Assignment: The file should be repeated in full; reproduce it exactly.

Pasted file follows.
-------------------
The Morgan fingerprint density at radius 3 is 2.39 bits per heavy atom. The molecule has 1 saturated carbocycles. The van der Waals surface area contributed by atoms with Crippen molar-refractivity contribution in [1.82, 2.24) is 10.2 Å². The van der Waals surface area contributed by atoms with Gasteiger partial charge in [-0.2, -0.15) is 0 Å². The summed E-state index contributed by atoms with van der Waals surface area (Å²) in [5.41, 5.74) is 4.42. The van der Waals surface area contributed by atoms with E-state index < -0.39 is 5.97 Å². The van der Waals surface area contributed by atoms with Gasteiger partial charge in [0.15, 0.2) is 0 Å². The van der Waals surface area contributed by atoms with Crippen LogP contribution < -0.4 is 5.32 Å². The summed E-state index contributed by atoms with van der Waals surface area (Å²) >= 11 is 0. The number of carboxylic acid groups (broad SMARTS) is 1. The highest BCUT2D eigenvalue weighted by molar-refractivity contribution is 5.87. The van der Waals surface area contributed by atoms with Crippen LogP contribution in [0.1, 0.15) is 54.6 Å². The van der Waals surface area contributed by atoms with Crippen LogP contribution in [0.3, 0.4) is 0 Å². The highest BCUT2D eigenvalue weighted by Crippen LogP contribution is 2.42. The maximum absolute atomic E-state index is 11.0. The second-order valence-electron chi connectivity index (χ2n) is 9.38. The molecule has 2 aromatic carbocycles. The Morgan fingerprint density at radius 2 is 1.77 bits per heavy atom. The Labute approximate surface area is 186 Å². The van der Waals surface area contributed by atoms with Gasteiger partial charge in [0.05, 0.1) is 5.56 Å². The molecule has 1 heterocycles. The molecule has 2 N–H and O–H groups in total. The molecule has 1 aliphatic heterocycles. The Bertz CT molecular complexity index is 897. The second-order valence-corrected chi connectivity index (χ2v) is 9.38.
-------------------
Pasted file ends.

The Morgan fingerprint density at radius 3 is 2.39 bits per heavy atom. The molecule has 1 saturated carbocycles. The van der Waals surface area contributed by atoms with Crippen molar-refractivity contribution in [1.82, 2.24) is 10.2 Å². The van der Waals surface area contributed by atoms with Gasteiger partial charge in [-0.2, -0.15) is 0 Å². The summed E-state index contributed by atoms with van der Waals surface area (Å²) in [5.41, 5.74) is 4.42. The van der Waals surface area contributed by atoms with E-state index < -0.39 is 5.97 Å². The van der Waals surface area contributed by atoms with Gasteiger partial charge in [0.15, 0.2) is 0 Å². The van der Waals surface area contributed by atoms with Crippen LogP contribution < -0.4 is 5.32 Å². The summed E-state index contributed by atoms with van der Waals surface area (Å²) >= 11 is 0. The number of carboxylic acid groups (broad SMARTS) is 1. The highest BCUT2D eigenvalue weighted by molar-refractivity contribution is 5.87. The van der Waals surface area contributed by atoms with Crippen LogP contribution in [0.1, 0.15) is 54.6 Å². The van der Waals surface area contributed by atoms with Crippen LogP contribution in [0.3, 0.4) is 0 Å². The highest BCUT2D eigenvalue weighted by Crippen LogP contribution is 2.42. The maximum absolute atomic E-state index is 11.0. The second-order valence-electron chi connectivity index (χ2n) is 9.38. The molecule has 2 aromatic carbocycles. The Morgan fingerprint density at radius 2 is 1.77 bits per heavy atom. The Labute approximate surface area is 186 Å². The van der Waals surface area contributed by atoms with Gasteiger partial charge in [0.05, 0.1) is 5.56 Å². The molecule has 1 heterocycles. The molecule has 2 N–H and O–H groups in total. The molecule has 1 aliphatic heterocycles. The Bertz CT molecular complexity index is 897. The second-order valence-corrected chi connectivity index (χ2v) is 9.38.